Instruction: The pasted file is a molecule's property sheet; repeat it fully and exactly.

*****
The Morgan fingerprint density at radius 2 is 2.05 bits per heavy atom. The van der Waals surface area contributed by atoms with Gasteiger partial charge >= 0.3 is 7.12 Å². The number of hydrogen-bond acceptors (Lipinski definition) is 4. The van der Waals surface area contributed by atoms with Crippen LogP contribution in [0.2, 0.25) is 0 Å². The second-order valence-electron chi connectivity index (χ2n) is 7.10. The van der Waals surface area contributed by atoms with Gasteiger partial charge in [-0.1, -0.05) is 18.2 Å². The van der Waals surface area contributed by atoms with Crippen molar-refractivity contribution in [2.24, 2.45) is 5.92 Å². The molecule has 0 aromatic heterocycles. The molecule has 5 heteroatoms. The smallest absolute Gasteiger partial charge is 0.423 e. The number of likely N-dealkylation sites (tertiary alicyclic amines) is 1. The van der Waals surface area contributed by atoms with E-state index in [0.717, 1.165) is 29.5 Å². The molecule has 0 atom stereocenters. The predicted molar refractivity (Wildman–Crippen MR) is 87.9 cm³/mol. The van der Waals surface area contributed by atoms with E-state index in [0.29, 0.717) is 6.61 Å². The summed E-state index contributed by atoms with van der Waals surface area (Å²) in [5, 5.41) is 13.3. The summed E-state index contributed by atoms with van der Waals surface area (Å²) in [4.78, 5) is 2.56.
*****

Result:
The Morgan fingerprint density at radius 2 is 2.05 bits per heavy atom. The van der Waals surface area contributed by atoms with Gasteiger partial charge >= 0.3 is 7.12 Å². The number of hydrogen-bond acceptors (Lipinski definition) is 4. The van der Waals surface area contributed by atoms with Crippen LogP contribution in [0.2, 0.25) is 0 Å². The second-order valence-electron chi connectivity index (χ2n) is 7.10. The van der Waals surface area contributed by atoms with Gasteiger partial charge in [-0.1, -0.05) is 18.2 Å². The van der Waals surface area contributed by atoms with Crippen molar-refractivity contribution in [2.24, 2.45) is 5.92 Å². The molecule has 0 aromatic heterocycles. The molecule has 5 heteroatoms. The smallest absolute Gasteiger partial charge is 0.423 e. The number of likely N-dealkylation sites (tertiary alicyclic amines) is 1. The van der Waals surface area contributed by atoms with E-state index in [0.717, 1.165) is 29.5 Å². The molecule has 0 atom stereocenters. The predicted molar refractivity (Wildman–Crippen MR) is 87.9 cm³/mol. The van der Waals surface area contributed by atoms with E-state index in [0.29, 0.717) is 6.61 Å². The summed E-state index contributed by atoms with van der Waals surface area (Å²) in [5, 5.41) is 13.3. The summed E-state index contributed by atoms with van der Waals surface area (Å²) in [4.78, 5) is 2.56.